I was initially annoyed by Alan Moore’s recent piece on the opinion page in Broadside; I’m now thankful for the opportunity to set the record straight. After thoroughly refuting the baseless claims he made in his last piece about climate change that appeared in Broadside, I can’t pass up the chance to further educate Mr. Moore on the truth about climate
change and the so-called “Climategate” scandal.

However, doing so is easier said than done; like his previous piece, this one is so chock-full of errors it would take pages to refute them all. In fact, the quality of Mr. Moore’s arguments is so ridiculously feeble that I’m assuming most people that had the misfortune of reading them realized what they are: a distasteful and deceitful attempt to mislead the George Mason University community. That said, I will point out the inaccuracies in some of his more inflammatory claims.

First of all, the so-called “Climategate” scandal is a non-issue. To give you a little background, the scandal in question is the result of computer servers at the Climate Research Center in the U.K. being hacked in late last November.

The perpetrators of the crime released stolen e-mails to the public that skeptics claimed showed that the data that climate science is based on has been misrepresented. Skeptics took a few key sentences out of thousands of pages and used them out of context to try to make the public think that the scientists that wrote the e-mails were trying to make the data fit their conclusions.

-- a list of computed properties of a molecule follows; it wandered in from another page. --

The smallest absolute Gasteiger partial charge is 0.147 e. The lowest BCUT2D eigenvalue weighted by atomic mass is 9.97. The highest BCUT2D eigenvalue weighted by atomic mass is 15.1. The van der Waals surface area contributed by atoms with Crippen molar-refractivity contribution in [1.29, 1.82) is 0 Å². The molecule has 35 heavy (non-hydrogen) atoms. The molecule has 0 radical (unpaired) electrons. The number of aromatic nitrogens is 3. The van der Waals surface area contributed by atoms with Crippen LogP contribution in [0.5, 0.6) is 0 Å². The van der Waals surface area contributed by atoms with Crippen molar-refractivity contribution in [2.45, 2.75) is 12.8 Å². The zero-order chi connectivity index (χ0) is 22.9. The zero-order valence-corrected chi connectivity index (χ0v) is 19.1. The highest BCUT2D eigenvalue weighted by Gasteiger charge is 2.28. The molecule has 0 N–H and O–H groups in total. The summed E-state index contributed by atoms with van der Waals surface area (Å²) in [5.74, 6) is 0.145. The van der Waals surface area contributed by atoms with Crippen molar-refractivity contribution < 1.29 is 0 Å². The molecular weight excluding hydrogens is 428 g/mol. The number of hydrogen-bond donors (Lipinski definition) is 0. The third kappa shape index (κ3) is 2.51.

The truth is that the e-mails in question did no such thing. The fact that climate change is real, caused by humans and is having dramatic negative effects across the planet has never really been in question as a result of these e-mails.

Bernard Finel directs research on counterterrorism, defense policy and climate change as a senior fellow at the American Security Project. He had this to say in The Washington Post about the so-called controversy: “While skeptics are doing a valuable service by pointing out ambiguous data or weak arguments, there is no compelling alternative to the core consensus, which is simply that greenhouse gases contribute to climate change and that human activity contributes to greenhouse gas
concentrations in the environment.”

David Hales, president of College of the Atlantic, the first college in the U.S. to become carbon neutral, probably summed the whole thing up best: “A few of the e-mails released — if they are accurate and not manufactured — should embarrass the authors of those e-mails,” David Hales stated recently in The Washington Post. “But they have nothing to do with the soundness of the basic science.”

He goes on to say, “Taken as a whole, the stolen material strengthens the scientific basis for concern and emphasizes the need for urgent and decisive action — far more than the pallid measures being considered by the United States Congress.”

Not only is the science not in question, it keeps piling up. According to a report released last week by NASA, “2009 was tied for the second warmest year in the modern record.” In fact, over the last 30 years, “the Goddard Institute for Space Studies surface temperature record shows an upward trend of about 0.2°C (0.36°F) per decade . . . In total, average global temperatures have increased by about 0.8°C (1.4°F) since 1880.” Furthermore, NASA reports that, “January 2000 to December 2009 was the warmest decade on record” and that 2009 was also the warmest year on record in the Southern Hemisphere.